4 May ~ Something must be going wrong when the Guardian runs a readers' poll around the question: "Is everything Arsène Wenger's fault?" The Arsenal manager's relationship with the press was touchy from the start – Arsène who? was the headline that greeted him, as pundits wondered what a manager from the Japanese league could bring to British football. But even so, Wenger struck a chord in the new and increasingly cosmopolitan Premier League. With endorsement from Glenn Hoddle, still a credible voice in 1996, a Frenchman with a university degree and a liking for a more scientific approach to coaching was in tune with the times.
Wenger's emphasis on nutrition and conditioning appeared light years ahead of domestic approaches to coaching, still mired in the influence of the long-ball advocate Charles Hughes at the FA. An innovator by British standards, when looked at from abroad Wenger was simply a manager of his time. Other sports had understood the importance of nutrition for elite performance and continental European clubs were making use of more sophisticated approaches to fitness development. It suited everybody, however, to present him in evangelical terms. And to help he had success – his teams won trophies. His methods seemed to extend playing life (the back four he inherited from George Graham), to reignite dormant careers (Dennis Bergkamp) and, later, to turn promise into fulfilment (Thierry Henry).
A talent for bringing on young players characterised Wenger's work at Monaco – George Weah and Youri Djorkaeff stand out. This was a talent that again made him the perfect man for his time at Arsenal. As the club made plans to vacate Highbury and build a new stadium, it needed a manager who could maintain some success while working within tight financial limits. Not only did Wenger have the coaching credentials, he understood the business context and was able, convincingly, to present an approach to managing a football club where on-field success was just one measure of achievement, not the only measure.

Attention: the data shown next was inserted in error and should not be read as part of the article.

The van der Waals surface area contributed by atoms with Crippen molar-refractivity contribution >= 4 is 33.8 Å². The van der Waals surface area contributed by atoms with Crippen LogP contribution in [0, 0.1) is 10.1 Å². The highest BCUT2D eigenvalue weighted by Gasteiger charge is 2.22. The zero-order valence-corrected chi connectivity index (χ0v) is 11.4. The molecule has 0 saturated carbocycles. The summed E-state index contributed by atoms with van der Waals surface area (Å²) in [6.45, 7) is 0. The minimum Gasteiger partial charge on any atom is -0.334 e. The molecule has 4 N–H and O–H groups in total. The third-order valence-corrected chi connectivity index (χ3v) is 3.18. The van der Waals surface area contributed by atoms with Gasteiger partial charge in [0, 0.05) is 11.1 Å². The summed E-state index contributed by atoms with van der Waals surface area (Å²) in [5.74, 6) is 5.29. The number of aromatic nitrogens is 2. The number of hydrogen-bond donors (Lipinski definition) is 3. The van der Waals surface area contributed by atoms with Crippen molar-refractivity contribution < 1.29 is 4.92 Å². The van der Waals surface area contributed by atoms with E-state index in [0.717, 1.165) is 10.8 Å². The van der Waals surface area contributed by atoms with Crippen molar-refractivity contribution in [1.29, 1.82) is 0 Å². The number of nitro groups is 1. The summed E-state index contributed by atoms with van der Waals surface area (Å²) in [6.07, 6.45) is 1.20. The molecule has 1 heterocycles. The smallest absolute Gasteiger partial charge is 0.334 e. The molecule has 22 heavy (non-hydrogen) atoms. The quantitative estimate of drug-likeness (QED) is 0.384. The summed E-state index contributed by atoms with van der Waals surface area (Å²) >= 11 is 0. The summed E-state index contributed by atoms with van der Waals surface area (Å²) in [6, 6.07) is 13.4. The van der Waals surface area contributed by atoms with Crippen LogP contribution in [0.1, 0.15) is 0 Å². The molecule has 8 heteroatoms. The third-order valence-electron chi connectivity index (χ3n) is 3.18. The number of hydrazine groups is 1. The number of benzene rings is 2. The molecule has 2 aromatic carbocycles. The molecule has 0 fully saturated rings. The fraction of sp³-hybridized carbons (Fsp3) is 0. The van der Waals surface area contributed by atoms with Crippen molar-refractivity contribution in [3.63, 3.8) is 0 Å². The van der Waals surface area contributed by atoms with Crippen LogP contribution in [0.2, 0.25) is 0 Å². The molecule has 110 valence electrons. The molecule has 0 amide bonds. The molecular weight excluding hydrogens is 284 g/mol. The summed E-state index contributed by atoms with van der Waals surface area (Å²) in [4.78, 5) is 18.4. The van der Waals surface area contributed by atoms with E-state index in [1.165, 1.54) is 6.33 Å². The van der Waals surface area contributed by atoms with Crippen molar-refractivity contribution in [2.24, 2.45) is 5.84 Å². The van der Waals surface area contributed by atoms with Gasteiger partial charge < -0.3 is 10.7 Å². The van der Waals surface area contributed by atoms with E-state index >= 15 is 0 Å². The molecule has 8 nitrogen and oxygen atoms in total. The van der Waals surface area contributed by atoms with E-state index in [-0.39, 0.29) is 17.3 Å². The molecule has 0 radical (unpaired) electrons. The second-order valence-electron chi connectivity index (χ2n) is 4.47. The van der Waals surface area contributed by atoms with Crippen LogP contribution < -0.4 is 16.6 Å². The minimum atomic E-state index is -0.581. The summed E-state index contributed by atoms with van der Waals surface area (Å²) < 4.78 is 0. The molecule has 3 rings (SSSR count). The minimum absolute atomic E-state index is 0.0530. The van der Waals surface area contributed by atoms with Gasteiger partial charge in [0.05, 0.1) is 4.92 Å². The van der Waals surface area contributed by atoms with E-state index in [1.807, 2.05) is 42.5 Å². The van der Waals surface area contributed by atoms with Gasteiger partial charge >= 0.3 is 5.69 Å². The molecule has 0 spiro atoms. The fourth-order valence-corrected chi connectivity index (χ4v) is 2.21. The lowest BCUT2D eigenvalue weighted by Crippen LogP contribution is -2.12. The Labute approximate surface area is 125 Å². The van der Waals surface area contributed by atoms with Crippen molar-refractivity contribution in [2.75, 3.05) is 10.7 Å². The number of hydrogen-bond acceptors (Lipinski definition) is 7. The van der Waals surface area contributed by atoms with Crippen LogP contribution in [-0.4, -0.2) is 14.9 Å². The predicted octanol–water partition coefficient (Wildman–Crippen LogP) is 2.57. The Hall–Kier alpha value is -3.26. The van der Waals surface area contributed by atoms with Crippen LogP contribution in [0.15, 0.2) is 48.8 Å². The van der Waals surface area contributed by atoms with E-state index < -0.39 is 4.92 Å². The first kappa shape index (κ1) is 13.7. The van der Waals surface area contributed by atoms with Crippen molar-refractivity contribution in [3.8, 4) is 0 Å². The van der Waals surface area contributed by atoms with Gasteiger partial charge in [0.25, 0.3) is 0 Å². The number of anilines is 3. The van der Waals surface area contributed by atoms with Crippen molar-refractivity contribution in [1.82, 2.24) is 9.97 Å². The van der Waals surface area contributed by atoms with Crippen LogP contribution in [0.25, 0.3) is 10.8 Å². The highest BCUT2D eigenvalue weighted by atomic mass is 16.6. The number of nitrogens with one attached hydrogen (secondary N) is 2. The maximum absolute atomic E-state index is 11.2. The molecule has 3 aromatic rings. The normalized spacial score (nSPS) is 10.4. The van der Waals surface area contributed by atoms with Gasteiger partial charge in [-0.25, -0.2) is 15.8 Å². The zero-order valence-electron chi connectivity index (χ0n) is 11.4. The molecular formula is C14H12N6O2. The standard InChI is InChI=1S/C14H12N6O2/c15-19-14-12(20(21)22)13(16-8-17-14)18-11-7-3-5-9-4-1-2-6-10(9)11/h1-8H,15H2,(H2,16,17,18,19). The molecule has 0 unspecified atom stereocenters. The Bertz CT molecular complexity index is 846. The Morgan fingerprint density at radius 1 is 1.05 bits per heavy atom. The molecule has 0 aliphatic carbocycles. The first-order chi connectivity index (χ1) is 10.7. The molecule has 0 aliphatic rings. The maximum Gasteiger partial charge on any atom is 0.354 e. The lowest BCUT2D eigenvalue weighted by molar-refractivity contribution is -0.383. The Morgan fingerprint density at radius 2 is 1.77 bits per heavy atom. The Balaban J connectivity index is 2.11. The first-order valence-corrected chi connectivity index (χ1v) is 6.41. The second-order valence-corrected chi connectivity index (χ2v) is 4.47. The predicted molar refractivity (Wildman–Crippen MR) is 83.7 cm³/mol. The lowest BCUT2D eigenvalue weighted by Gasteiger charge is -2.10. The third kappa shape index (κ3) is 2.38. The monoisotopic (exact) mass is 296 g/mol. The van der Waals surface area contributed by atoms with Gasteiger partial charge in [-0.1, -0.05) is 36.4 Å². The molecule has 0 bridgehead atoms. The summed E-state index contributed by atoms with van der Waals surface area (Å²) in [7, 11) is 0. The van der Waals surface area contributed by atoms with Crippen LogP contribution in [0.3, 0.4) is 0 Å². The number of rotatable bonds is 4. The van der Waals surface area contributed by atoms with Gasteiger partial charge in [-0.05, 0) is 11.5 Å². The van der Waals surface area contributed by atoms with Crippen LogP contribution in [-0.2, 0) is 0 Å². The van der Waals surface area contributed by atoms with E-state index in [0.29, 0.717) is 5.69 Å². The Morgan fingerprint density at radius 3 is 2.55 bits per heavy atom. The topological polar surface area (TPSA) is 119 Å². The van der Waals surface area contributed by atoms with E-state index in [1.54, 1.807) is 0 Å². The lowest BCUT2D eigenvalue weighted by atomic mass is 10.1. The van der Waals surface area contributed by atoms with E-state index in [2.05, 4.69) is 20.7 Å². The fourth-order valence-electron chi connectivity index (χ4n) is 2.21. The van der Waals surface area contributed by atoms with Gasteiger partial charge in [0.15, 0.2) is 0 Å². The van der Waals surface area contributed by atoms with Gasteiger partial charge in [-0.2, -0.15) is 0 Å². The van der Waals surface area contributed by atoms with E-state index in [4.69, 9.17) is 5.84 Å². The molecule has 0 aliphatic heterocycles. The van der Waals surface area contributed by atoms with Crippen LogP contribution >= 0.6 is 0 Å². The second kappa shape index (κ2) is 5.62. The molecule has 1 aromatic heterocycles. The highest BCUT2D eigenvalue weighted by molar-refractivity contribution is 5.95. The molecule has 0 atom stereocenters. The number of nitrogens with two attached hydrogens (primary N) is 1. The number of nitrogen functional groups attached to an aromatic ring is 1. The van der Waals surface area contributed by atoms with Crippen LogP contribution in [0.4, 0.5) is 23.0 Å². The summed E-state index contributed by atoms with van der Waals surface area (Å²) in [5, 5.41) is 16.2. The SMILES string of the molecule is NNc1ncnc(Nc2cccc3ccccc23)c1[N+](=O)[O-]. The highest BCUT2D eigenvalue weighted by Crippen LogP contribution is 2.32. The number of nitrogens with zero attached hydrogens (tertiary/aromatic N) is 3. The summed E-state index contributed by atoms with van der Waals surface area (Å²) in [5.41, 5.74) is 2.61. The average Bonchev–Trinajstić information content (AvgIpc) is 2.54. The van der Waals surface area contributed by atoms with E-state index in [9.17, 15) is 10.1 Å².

In many ways his success in that role is at the root of his current difficulties. He identified with, and committed himself to, the project of maturing a group of players through the academy route up to first-team level, with only modest ventures into the transfer market. But old habits have not made life any easier for him. His legendary poor eyesight when his team transgresses is more than a convenient ploy for interviews. Wenger has accepted that he often found it easier to blame a poor view than to try to explain the actions of his players. In recent interviews, his answers to questions about the glaring inadequacies of his centre-backs or the lack of leadership on the pitch have contained echoes of the interviews he gave after Patrick Vieira's more robust performances.
It's not obvious, from the outside at least, if anybody within the club is challenging his viewpoint. The board he worked for, until recently, saw themselves more as guardians of the club rather than ambitious owners, although that might be about to change. Wenger robustly defends his "football principles" against any public challenge, but it might help if there was a voice in the background asking if there might just be a point to some of the external criticism.
As Wenger's novelty has waned, as managers from abroad have become common and even clubs in the lower leagues can boast a head of sport science on the payroll, the press have raised more questions about his ability and willingness to adapt. At Old Trafford, Alex Ferguson has had regular turnover at assistant level, though not always of his choosing, that has meant he has sometimes been faced with people who hold quite different views to his own. Although he is still self-evidently in charge, Ferguson has had to adapt. Perhaps Wenger would also have benefited from having his views challenged occasionally. Brian Simpson